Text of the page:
Ghansah’s ‘Explainers’ Goes to RH

In her first acquisition since moving into the role of editor-in-chief at Random House, Robin Desser bought journalist Rachel Kaadzi Ghansah’s The Explainers and the Explorers. Ghansah, who won a Pulitzer Prize in 2018 for a feature on Dylann Roof (a white supremacist who massacred nine people in a South Carolina church in 2015) in GQ, was represented in the North American rights agreement by Sarah Chalfant at the Wylie Agency. The book, which is the author’s first full-length work of non-fiction, will, RH said, “be a two-volume, broad-sweeping work about the black experience in America, from its very beginnings to the current day.” Ghansah is the daughter of a Ghanaian immigrant father and a Louisianan mother, and her own family story is “that of both diaspora and deep roots in American soil,” the publisher added. “This crucial, eye-opening, and rigorously researched history will reset the standards for how we talk about the true American story, and is destined to be a classic.”


Francis’s ‘Children’ Find a Home at Harper

Patry Francis sold All the Children Are Home, for six figures, to Sara Nelson at Harper Perennial. Francis (The Orphans of Race Point) was represented by Alice Tasman at Jean V. Naggar Literary Agency. Tasman said the novel, due out in April 2021, is set in a small Massachusetts town during the 1950s and ’60s and follows, for 12 years, a family raising foster children. She said it delves into how the children “learn from their complicated matriarch to find courage and the resiliency to save themselves and each other.”

Delacorte Follows Oxford’s ‘Way’

For mid-six-figures at auction, Kelly Oxford sold her YA debut, All the Way. Krista Marino at Delacorte took North American rights to the novel in a two-book deal, brokered by Erin Malone at William Morris Endeavor. Oxford, a screenwriter whose directorial debut Pink Skies Ahead was set to premiere at this year’s now-canceled South by Southwest festival, has published two bestselling essay collections: Everything Is Perfect When You’re a Liar and When You Find Out the World Is Against You. All the Way, Delacorte said, was pitched as “Sisterhood of the Traveling Pants meets Booksmart.” In it, a group of girls who learn that their recently deceased friend was a virgin “vow to lose their virginities before the same fate can befall them.” The book is set for spring 2022. The second book in the deal will also be a standalone novel.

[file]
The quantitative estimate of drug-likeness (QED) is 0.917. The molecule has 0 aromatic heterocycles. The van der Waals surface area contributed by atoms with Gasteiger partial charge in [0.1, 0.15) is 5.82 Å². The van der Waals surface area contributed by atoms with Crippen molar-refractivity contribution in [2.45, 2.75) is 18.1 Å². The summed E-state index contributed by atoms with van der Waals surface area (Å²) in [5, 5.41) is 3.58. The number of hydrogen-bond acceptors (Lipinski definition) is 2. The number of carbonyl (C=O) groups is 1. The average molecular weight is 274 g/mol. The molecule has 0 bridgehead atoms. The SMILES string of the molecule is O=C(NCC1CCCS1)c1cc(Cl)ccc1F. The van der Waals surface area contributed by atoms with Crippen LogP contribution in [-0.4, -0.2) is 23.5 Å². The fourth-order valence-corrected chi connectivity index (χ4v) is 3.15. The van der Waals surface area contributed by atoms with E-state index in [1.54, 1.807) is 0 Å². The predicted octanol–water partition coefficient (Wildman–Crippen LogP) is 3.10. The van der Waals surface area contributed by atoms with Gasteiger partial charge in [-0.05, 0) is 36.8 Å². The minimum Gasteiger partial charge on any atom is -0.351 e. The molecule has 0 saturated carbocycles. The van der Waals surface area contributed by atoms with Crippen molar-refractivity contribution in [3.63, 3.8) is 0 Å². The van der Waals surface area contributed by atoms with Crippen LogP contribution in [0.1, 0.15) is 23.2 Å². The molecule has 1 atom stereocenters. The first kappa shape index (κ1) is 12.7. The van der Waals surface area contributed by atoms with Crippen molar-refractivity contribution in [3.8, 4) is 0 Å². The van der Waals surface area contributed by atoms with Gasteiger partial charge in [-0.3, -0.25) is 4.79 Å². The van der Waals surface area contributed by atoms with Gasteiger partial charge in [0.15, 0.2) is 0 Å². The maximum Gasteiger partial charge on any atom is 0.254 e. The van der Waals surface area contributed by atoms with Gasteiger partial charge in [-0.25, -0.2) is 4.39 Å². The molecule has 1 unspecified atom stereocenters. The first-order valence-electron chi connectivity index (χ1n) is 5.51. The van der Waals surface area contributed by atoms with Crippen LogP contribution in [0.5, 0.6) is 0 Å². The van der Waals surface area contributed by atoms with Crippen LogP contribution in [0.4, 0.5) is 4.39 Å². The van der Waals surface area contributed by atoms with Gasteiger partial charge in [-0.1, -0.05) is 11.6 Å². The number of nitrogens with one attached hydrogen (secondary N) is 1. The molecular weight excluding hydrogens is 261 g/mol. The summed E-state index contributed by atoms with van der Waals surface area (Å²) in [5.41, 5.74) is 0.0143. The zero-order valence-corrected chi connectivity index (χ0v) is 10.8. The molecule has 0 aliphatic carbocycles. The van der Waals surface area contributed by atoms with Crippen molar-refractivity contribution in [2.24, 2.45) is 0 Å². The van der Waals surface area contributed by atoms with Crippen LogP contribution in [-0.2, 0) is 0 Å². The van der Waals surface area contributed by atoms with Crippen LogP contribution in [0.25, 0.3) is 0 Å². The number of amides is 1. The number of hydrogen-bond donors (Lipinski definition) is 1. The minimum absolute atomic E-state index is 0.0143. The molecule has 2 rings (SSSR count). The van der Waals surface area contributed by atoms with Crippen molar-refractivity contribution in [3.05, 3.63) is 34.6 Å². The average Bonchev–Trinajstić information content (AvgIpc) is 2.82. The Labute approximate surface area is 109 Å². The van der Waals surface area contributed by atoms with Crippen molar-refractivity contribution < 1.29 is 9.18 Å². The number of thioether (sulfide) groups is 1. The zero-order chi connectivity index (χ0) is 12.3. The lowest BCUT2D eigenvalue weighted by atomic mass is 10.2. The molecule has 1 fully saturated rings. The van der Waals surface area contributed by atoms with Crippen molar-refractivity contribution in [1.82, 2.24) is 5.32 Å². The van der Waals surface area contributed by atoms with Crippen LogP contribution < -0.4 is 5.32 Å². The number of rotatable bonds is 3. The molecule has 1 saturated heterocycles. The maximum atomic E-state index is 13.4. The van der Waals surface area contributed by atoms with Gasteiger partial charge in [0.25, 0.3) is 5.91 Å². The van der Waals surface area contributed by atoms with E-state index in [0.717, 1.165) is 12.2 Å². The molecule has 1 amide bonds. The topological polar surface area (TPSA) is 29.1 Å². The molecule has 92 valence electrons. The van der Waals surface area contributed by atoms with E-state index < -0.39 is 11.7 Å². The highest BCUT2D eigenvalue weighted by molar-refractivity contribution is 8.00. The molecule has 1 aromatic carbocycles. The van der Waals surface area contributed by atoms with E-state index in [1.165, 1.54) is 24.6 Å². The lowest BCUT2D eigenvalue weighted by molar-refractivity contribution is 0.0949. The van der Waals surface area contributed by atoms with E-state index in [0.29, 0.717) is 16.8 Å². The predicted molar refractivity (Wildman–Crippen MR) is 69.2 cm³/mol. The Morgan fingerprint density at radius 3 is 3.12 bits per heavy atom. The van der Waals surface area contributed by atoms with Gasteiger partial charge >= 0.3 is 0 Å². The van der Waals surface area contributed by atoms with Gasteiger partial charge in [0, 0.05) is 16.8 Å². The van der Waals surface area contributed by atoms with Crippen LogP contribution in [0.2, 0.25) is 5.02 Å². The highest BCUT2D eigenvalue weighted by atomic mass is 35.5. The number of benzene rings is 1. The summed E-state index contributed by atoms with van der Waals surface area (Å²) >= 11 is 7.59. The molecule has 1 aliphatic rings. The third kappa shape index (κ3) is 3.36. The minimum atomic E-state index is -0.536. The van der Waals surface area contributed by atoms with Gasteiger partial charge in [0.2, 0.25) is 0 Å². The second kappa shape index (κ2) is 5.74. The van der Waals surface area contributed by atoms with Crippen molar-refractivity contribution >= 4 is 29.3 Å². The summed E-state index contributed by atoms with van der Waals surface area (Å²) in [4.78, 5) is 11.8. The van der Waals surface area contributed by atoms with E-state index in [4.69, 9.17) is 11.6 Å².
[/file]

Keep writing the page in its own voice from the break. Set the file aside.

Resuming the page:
Little, Brown Entertains Christie’s ‘Rehearsals’

Little, Brown’s Helen O’Hare took world rights to Annette Christie’s debut novel The Rehearsals. The novel, O’Hare said, “follows Megan and Tom, a couple who call off their wedding after a disastrous rehearsal dinner, only to wake up the next morning stuck in a time loop.” Calling the book “if One Day in December met Groundhog Day, by way of Rebecca Serle’s In Five Years,” she explained that the couple is forced to relive the day of the rehearsal, “with its painful secrets, age-old grievances, and family dramas—again and again until they get it right.” Joelle Hobeika and Viana Siniscalchi at Alloy Entertainment represented Christie on behalf of Jess Dallow at Brower Literary and Management.

Dent Lands ‘Summer Job’ at Putnam

For Putnam, Tara Singh Carlson bought North American rights to Lizzy Dent’s debut adult novel The Summer Job. The romance, sold by Amelia Evans at Penguin Random House UK (whose Viking division preempted the novel in February), is, Putnam said, a “laugh-out-loud love story” in which a woman in her early 30s flees her London life for a hotel in the Scottish Highlands, where “she pretends to be her best friend and a sommelier, and finds herself and love in the process.” The book is set for summer 2021 release in the U.S. and U.K.